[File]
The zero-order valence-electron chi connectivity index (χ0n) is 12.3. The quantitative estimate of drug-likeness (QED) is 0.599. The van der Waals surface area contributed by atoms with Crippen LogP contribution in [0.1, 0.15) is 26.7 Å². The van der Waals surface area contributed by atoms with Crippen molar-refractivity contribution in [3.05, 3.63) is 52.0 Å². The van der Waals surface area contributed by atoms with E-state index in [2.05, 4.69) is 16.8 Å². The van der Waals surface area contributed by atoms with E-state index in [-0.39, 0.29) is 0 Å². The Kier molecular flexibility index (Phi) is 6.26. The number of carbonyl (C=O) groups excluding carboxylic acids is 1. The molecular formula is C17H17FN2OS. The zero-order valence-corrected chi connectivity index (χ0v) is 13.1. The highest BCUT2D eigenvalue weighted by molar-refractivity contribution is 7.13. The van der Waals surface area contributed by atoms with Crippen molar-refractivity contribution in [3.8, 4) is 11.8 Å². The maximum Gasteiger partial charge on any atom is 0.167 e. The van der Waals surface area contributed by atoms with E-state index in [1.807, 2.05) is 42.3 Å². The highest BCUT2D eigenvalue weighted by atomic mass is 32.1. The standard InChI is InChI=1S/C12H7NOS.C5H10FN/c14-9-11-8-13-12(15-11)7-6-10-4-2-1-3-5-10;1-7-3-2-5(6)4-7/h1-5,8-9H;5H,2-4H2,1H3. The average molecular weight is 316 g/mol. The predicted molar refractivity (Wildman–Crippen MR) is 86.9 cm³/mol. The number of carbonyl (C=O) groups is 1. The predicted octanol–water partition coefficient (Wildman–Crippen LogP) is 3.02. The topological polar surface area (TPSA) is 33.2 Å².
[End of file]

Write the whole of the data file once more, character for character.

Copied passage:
The zero-order valence-electron chi connectivity index (χ0n) is 12.3. The quantitative estimate of drug-likeness (QED) is 0.599. The van der Waals surface area contributed by atoms with Crippen LogP contribution in [0.1, 0.15) is 26.7 Å². The van der Waals surface area contributed by atoms with Crippen molar-refractivity contribution in [3.05, 3.63) is 52.0 Å². The van der Waals surface area contributed by atoms with E-state index in [2.05, 4.69) is 16.8 Å². The van der Waals surface area contributed by atoms with E-state index in [-0.39, 0.29) is 0 Å². The Kier molecular flexibility index (Phi) is 6.26. The number of carbonyl (C=O) groups excluding carboxylic acids is 1. The molecular formula is C17H17FN2OS. The zero-order valence-corrected chi connectivity index (χ0v) is 13.1. The highest BCUT2D eigenvalue weighted by molar-refractivity contribution is 7.13. The van der Waals surface area contributed by atoms with Crippen molar-refractivity contribution in [3.8, 4) is 11.8 Å². The maximum Gasteiger partial charge on any atom is 0.167 e. The van der Waals surface area contributed by atoms with E-state index in [1.807, 2.05) is 42.3 Å². The highest BCUT2D eigenvalue weighted by atomic mass is 32.1. The standard InChI is InChI=1S/C12H7NOS.C5H10FN/c14-9-11-8-13-12(15-11)7-6-10-4-2-1-3-5-10;1-7-3-2-5(6)4-7/h1-5,8-9H;5H,2-4H2,1H3. The average molecular weight is 316 g/mol. The predicted molar refractivity (Wildman–Crippen MR) is 86.9 cm³/mol. The number of carbonyl (C=O) groups is 1. The predicted octanol–water partition coefficient (Wildman–Crippen LogP) is 3.02. The topological polar surface area (TPSA) is 33.2 Å².